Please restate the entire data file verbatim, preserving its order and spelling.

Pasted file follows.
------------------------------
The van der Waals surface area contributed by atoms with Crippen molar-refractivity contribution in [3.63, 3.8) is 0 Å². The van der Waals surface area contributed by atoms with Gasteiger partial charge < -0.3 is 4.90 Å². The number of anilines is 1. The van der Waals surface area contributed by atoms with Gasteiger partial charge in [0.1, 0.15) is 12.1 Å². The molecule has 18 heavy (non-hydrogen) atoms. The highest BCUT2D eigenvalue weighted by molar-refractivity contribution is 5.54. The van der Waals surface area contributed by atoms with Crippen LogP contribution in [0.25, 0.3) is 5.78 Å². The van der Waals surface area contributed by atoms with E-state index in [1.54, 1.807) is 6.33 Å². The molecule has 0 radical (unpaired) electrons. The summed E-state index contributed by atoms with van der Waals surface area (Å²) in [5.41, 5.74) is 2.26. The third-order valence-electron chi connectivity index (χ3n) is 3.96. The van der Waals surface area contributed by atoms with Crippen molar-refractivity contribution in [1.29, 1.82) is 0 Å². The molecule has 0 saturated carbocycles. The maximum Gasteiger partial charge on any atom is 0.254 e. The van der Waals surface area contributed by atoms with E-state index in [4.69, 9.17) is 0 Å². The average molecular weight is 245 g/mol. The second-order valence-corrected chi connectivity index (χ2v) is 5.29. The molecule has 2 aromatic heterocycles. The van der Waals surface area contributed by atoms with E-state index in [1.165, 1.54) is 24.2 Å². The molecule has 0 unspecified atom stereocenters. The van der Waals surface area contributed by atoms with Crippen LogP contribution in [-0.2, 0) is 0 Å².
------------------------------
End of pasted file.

The van der Waals surface area contributed by atoms with Crippen molar-refractivity contribution in [3.63, 3.8) is 0 Å². The van der Waals surface area contributed by atoms with Gasteiger partial charge < -0.3 is 4.90 Å². The number of anilines is 1. The van der Waals surface area contributed by atoms with Gasteiger partial charge in [0.1, 0.15) is 12.1 Å². The molecule has 18 heavy (non-hydrogen) atoms. The highest BCUT2D eigenvalue weighted by molar-refractivity contribution is 5.54. The van der Waals surface area contributed by atoms with Crippen LogP contribution in [0.25, 0.3) is 5.78 Å². The van der Waals surface area contributed by atoms with E-state index in [1.54, 1.807) is 6.33 Å². The molecule has 0 radical (unpaired) electrons. The summed E-state index contributed by atoms with van der Waals surface area (Å²) in [5.41, 5.74) is 2.26. The third-order valence-electron chi connectivity index (χ3n) is 3.96. The van der Waals surface area contributed by atoms with Crippen molar-refractivity contribution in [1.29, 1.82) is 0 Å². The molecule has 0 saturated carbocycles. The maximum Gasteiger partial charge on any atom is 0.254 e. The van der Waals surface area contributed by atoms with E-state index in [4.69, 9.17) is 0 Å². The average molecular weight is 245 g/mol. The second-order valence-corrected chi connectivity index (χ2v) is 5.29. The molecule has 2 aromatic heterocycles. The van der Waals surface area contributed by atoms with E-state index in [1.165, 1.54) is 24.2 Å². The molecule has 0 unspecified atom stereocenters. The van der Waals surface area contributed by atoms with Crippen LogP contribution in [-0.2, 0) is 0 Å².